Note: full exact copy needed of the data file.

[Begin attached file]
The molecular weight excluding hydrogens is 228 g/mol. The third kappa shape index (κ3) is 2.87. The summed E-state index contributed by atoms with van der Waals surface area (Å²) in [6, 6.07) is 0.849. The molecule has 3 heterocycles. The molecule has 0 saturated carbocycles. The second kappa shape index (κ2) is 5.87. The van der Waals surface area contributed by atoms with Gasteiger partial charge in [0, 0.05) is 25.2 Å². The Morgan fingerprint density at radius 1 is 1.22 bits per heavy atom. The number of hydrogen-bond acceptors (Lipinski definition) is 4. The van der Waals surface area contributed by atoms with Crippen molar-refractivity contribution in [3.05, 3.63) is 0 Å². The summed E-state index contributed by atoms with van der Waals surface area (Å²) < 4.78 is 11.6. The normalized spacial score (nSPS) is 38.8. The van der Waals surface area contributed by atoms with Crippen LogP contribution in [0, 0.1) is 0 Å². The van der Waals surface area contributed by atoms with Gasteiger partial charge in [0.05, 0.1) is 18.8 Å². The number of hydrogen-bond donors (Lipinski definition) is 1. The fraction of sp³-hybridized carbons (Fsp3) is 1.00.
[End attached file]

The molecular weight excluding hydrogens is 228 g/mol. The third kappa shape index (κ3) is 2.87. The summed E-state index contributed by atoms with van der Waals surface area (Å²) in [6, 6.07) is 0.849. The molecule has 3 heterocycles. The molecule has 0 saturated carbocycles. The second kappa shape index (κ2) is 5.87. The van der Waals surface area contributed by atoms with Gasteiger partial charge in [0, 0.05) is 25.2 Å². The Morgan fingerprint density at radius 1 is 1.22 bits per heavy atom. The number of hydrogen-bond acceptors (Lipinski definition) is 4. The van der Waals surface area contributed by atoms with Crippen molar-refractivity contribution in [3.05, 3.63) is 0 Å². The summed E-state index contributed by atoms with van der Waals surface area (Å²) < 4.78 is 11.6. The normalized spacial score (nSPS) is 38.8. The van der Waals surface area contributed by atoms with Crippen LogP contribution in [0, 0.1) is 0 Å². The van der Waals surface area contributed by atoms with Gasteiger partial charge in [0.05, 0.1) is 18.8 Å². The number of hydrogen-bond donors (Lipinski definition) is 1. The fraction of sp³-hybridized carbons (Fsp3) is 1.00.